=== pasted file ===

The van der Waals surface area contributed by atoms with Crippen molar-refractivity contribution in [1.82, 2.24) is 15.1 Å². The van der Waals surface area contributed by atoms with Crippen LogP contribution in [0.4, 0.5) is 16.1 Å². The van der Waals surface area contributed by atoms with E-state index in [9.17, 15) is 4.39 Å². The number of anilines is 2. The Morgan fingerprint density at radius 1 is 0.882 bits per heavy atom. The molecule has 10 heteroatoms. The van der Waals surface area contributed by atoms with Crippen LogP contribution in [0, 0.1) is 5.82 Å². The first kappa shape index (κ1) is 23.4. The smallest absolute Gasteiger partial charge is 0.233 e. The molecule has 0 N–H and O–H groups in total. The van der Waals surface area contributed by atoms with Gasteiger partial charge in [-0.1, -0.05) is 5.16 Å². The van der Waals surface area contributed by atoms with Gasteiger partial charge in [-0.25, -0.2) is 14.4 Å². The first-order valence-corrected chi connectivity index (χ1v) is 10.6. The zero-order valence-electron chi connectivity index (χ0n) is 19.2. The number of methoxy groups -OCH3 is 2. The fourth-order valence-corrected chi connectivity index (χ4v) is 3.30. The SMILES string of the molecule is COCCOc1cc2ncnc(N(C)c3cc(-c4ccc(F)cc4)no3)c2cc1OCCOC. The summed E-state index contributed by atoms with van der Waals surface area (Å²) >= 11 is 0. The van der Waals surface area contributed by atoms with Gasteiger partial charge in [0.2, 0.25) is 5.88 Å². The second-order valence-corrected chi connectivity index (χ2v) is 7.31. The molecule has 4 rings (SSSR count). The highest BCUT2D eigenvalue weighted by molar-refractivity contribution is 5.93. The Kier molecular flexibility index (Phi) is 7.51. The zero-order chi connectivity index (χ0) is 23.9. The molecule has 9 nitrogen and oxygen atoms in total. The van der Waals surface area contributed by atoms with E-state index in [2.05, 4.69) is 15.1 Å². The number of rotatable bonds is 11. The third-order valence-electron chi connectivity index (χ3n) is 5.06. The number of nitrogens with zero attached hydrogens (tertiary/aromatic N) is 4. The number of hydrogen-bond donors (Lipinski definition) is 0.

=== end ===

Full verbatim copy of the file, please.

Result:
The van der Waals surface area contributed by atoms with Crippen molar-refractivity contribution in [1.82, 2.24) is 15.1 Å². The van der Waals surface area contributed by atoms with Crippen LogP contribution in [0.4, 0.5) is 16.1 Å². The van der Waals surface area contributed by atoms with E-state index in [9.17, 15) is 4.39 Å². The number of anilines is 2. The Morgan fingerprint density at radius 1 is 0.882 bits per heavy atom. The molecule has 10 heteroatoms. The van der Waals surface area contributed by atoms with Crippen LogP contribution in [0, 0.1) is 5.82 Å². The first kappa shape index (κ1) is 23.4. The smallest absolute Gasteiger partial charge is 0.233 e. The molecule has 0 N–H and O–H groups in total. The van der Waals surface area contributed by atoms with Gasteiger partial charge in [-0.1, -0.05) is 5.16 Å². The van der Waals surface area contributed by atoms with Gasteiger partial charge in [-0.25, -0.2) is 14.4 Å². The first-order valence-corrected chi connectivity index (χ1v) is 10.6. The zero-order valence-electron chi connectivity index (χ0n) is 19.2. The number of methoxy groups -OCH3 is 2. The fourth-order valence-corrected chi connectivity index (χ4v) is 3.30. The SMILES string of the molecule is COCCOc1cc2ncnc(N(C)c3cc(-c4ccc(F)cc4)no3)c2cc1OCCOC. The summed E-state index contributed by atoms with van der Waals surface area (Å²) >= 11 is 0. The van der Waals surface area contributed by atoms with Gasteiger partial charge in [0.2, 0.25) is 5.88 Å². The second-order valence-corrected chi connectivity index (χ2v) is 7.31. The molecule has 4 rings (SSSR count). The highest BCUT2D eigenvalue weighted by molar-refractivity contribution is 5.93. The Kier molecular flexibility index (Phi) is 7.51. The zero-order chi connectivity index (χ0) is 23.9. The molecule has 9 nitrogen and oxygen atoms in total. The van der Waals surface area contributed by atoms with E-state index in [2.05, 4.69) is 15.1 Å². The number of rotatable bonds is 11. The third-order valence-electron chi connectivity index (χ3n) is 5.06. The number of nitrogens with zero attached hydrogens (tertiary/aromatic N) is 4. The number of hydrogen-bond donors (Lipinski definition) is 0.